French Open: Angelique Kerber′s clay court troubles continue | Sports| German football and major international sports news | DW | 26.05.2019
  1. Inhalt
  2. Navigation
  3. Weitere Inhalte
  4. Metanavigation
  5. Suche
  6. Choose from 30 Languages


French Open: Angelique Kerber's clay court troubles continue

Germany's best female tennis player is struggling to realize her career Grand Slam dream. Another first round exit is problematic, but may also provide the answer Kerber needs to return to her best tennis.

Another year, another Angelique Kerber first-round defeat in the French Open. The world number five lost 4-6, 2-6 to Russia's 18-year-old Anastasia Potapova as the success of Kerber's 2019 season hangs in the balance.

Having withdrawn in the second round of the Madrid tournament earlier this month because of an ankle injury, Kerber was probably justfied in saying her expectations were low and that this tournament had probably come a little too early. Nevertheless, Kerber was frustrated.

"This shouldn't be an excuse," Kerber said of her injury, one which clearly hadn't healed. "I am really disappointed. I had hoped to play a bit better. In the end, I was happy to just go on court and play."

Her happiness certainly wasn't evident in her performance. Kerber struggled from the start against the 81st ranked Potapova. The Russian applied pressure early on and had Kerber dancing around the court with her shots from the baseline. Kerber was reduced to gestures of frustration and shakes of the head.

Grand Slam dream drifting

Kerber's dream of a career Grand Slam will have to wait another year, but this defeat to Potapova, her sixth first-round defeat at Roland Garros, leaves many wondering whether it will ever happen. Last year, Kerber impressed before falling to eventual winner Simona Halep in the quaterfinals but her relationship with clay has never really blossomed.  It looks Steffi Graf, who won the French Open in 1999, might stay the last woman from Germany to win in Roland Garros for a while.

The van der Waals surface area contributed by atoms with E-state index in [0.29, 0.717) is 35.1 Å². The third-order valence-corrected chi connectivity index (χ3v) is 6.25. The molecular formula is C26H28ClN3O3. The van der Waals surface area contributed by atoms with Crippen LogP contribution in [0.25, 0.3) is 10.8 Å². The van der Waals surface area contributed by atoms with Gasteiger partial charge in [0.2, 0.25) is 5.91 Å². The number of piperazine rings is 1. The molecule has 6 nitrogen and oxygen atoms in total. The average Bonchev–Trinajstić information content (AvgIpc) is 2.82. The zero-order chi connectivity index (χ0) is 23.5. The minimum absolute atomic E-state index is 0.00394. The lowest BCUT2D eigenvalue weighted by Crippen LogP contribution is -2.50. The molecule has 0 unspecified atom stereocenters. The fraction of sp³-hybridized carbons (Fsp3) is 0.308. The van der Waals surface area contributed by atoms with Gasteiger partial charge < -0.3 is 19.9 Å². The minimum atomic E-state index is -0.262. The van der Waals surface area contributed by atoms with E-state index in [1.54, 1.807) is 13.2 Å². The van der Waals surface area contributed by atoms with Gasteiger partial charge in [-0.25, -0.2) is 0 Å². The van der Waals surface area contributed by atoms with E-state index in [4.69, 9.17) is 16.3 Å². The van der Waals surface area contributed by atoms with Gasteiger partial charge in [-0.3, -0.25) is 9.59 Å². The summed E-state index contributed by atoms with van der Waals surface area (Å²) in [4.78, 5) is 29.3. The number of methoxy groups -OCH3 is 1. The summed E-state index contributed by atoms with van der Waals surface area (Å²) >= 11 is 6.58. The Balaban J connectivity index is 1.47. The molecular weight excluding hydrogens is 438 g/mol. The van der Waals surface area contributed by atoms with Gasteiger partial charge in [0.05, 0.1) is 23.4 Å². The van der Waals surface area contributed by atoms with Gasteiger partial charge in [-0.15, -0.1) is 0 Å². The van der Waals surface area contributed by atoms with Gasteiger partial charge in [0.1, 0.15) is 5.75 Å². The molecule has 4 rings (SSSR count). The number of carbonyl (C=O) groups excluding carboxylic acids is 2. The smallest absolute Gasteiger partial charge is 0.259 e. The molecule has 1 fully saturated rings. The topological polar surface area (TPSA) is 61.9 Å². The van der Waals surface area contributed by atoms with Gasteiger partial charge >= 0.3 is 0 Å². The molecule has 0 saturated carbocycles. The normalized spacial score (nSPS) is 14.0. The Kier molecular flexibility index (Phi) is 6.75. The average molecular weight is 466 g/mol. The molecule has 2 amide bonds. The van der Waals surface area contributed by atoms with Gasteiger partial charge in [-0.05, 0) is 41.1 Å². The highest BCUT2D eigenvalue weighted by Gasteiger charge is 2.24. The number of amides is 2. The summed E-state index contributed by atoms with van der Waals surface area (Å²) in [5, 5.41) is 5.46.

But that needn't bother Kerber. Clearly, grass is Kerber's favorite surface, and at 31 it might not be a bad idea for the three-time Grand Slam champion to start prioritising the tournaments she can excel at in exchange for more recovery.

Wimbledon, the tournament she won last year, is next on the calender. Kerber will hope that with time to recover and a return to a surface she both enjoys and which suits her game more, she can return to form. 

With Kerber though, it is hard to know. A pattern is emerging that after a strong year, a weak one follows. Having made three Grand Slam finals in 2016, and winning two two of them, Kerber's 2017 ended in a host of early exists and disappointments. In 2018, Kerber returned to form, winning Wimbledon, making the semifinals of the Australian Open and returning to number two in the rankings. So far, 2019 is following suit. A fourth round exit in Australiahas now been followed by this first-round departure in Paris.

Everything is in place for Kerber to buck the trend later this year. The question is, can she?

DW recommends